If Joe Greene and Ernie Stautner are the litmus test by which jersey numbers are measured, then it’s probably not smart money to place your bets on seeing the Pittsburgh Steelers retiring any more numbers in the near future.
2014 marks the 45th year since Greene was drafted at the top of the class by a then floundering Steelers football franchise, who, along with new head coach Chuck Noll, slowly but surely turned bottom-feeder into apex predator by the mid-70s.
This year also marks the 33rd since he last played, and the 28th since he was enshrined in the Pro Football Hall of Fame. That’s how long it took for the organization to retire the number of the foundation of one of the greatest dynasties in sports history.
Why did it take so long? As chairman Dan Rooney pointed out, it had been considered for a number of years, but the same question always arose; quite simply, at what point do you stop? Especially considering offseason rosters have 90 players to account for.
It’s a little easier to retire numbers in baseball or hockey or basketball, which have much smaller rosters. Therefore, in a way, to get your number retired in the NFL almost means a bit more than in other sports, if only because of the practical implications involved in excising a number from the jersey rotation.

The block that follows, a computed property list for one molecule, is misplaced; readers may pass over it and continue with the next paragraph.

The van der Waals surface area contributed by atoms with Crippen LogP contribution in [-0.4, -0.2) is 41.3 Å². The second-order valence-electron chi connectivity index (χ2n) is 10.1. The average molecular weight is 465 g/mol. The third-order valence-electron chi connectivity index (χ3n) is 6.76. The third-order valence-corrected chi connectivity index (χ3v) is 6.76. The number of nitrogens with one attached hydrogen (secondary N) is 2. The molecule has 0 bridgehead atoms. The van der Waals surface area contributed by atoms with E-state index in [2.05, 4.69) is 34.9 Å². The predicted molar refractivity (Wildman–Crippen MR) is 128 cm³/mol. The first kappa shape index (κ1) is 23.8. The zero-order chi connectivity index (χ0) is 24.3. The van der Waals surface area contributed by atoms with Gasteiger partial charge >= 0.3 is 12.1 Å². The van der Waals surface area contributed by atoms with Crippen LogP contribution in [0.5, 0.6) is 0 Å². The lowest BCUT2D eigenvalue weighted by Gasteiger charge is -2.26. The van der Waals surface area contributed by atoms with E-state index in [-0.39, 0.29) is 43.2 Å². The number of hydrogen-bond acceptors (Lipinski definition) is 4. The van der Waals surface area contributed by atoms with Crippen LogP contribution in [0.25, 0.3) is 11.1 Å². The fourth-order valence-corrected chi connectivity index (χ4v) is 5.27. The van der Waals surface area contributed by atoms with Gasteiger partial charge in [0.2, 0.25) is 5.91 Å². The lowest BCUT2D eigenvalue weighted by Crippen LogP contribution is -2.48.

Greene is one of very few people in this league to have six Super Bowl rings: four as a player and two as part of the Steelers’ personnel department. His involvement with the franchise has spanned nearly half a century. It’s more common to see a Joe Greene jersey than not in Heinz Field these days, even if more than three decades have passed since he last played.
“I’m overwhelmed with emotions for sure”, he said. “That was my first thought. I was just very, very surprised and I almost fell out of my seat. My number, along with Terry [Bradshaw] and Franco [Harris] and Jack’s [Lambert], were taken out of commission. I’m definitely honored”.
He continued, explaining that learning his number would be retired was “right there” with bringing championships to the city of Pittsburgh:
It’s right there. They are all joined together but it’s right there and because it’s Pittsburgh. Retiring jerseys is not something that the Steelers do (often). That makes it even more significant. I have never seen a championship banner at our stadium. We have won more Super Bowls than anybody at this point in the history of the National Football League and we don’t flaunt it. Winning is a statement and it stands alone. That, to me, and the idea about this organization and the philosophy (when they) say we are going to retire this number that’s extremely special to me because it’s not something that they do. I’m extremely, extremely happy and excited about it. I’m overwhelmed.
As Dan Rooney described him, Greene “was the cornerstone of the Steel Curtain”. It’s just highly unfortunate that he is the last representative of that formative Steel Curtain to enjoy this moment. Both Ernie Holmes and Dwight White passed on in 2008, and L.C. Greenwood was lost last year. Noll passed away at the age of 82 earlier this year, as did Bill Nunn.
With so many crucial pieces of the most vital era of Pittsburgh’s sports history fading from view, perhaps it was the right time to enshrine the centerpiece, and the face, of that entire period. It was the right time—and maybe even the last time, for a while at least—to celebrate the legacy of that era with the ultimate honor of retiring a number and ensuring that no Steeler would ever wear it again on the field.
And, of course, it couldn’t have been anyone but Mean Joe.